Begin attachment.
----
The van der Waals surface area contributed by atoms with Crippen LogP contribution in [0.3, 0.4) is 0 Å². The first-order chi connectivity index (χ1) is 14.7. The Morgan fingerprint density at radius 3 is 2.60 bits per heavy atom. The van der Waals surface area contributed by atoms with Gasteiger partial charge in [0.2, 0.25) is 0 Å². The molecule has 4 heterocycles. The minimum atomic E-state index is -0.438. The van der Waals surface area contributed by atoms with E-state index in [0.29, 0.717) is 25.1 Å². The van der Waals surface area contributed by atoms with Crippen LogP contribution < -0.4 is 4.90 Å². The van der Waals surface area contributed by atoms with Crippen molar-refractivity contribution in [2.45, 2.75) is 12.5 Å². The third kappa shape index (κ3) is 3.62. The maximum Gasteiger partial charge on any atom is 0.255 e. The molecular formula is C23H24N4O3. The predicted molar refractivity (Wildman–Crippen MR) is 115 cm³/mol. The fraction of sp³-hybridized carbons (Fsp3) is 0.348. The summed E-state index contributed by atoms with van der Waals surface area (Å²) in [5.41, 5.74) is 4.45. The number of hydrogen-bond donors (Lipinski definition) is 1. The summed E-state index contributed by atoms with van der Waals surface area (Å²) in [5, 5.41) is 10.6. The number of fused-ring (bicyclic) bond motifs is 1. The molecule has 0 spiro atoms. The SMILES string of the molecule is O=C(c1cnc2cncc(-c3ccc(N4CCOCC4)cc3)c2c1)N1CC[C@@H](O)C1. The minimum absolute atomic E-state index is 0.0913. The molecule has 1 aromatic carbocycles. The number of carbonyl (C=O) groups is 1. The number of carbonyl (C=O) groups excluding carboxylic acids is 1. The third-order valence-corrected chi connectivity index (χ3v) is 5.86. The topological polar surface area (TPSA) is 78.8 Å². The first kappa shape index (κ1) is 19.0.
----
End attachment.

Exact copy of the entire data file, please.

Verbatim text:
The van der Waals surface area contributed by atoms with Crippen LogP contribution in [0.3, 0.4) is 0 Å². The first-order chi connectivity index (χ1) is 14.7. The Morgan fingerprint density at radius 3 is 2.60 bits per heavy atom. The van der Waals surface area contributed by atoms with Gasteiger partial charge in [0.2, 0.25) is 0 Å². The molecule has 4 heterocycles. The minimum atomic E-state index is -0.438. The van der Waals surface area contributed by atoms with E-state index in [0.29, 0.717) is 25.1 Å². The van der Waals surface area contributed by atoms with Crippen LogP contribution < -0.4 is 4.90 Å². The van der Waals surface area contributed by atoms with Crippen molar-refractivity contribution in [2.45, 2.75) is 12.5 Å². The third kappa shape index (κ3) is 3.62. The maximum Gasteiger partial charge on any atom is 0.255 e. The molecular formula is C23H24N4O3. The predicted molar refractivity (Wildman–Crippen MR) is 115 cm³/mol. The fraction of sp³-hybridized carbons (Fsp3) is 0.348. The summed E-state index contributed by atoms with van der Waals surface area (Å²) in [5.41, 5.74) is 4.45. The number of hydrogen-bond donors (Lipinski definition) is 1. The summed E-state index contributed by atoms with van der Waals surface area (Å²) in [5, 5.41) is 10.6. The number of fused-ring (bicyclic) bond motifs is 1. The molecule has 0 spiro atoms. The SMILES string of the molecule is O=C(c1cnc2cncc(-c3ccc(N4CCOCC4)cc3)c2c1)N1CC[C@@H](O)C1. The minimum absolute atomic E-state index is 0.0913. The molecule has 1 aromatic carbocycles. The number of carbonyl (C=O) groups is 1. The number of carbonyl (C=O) groups excluding carboxylic acids is 1. The third-order valence-corrected chi connectivity index (χ3v) is 5.86. The topological polar surface area (TPSA) is 78.8 Å². The first kappa shape index (κ1) is 19.0.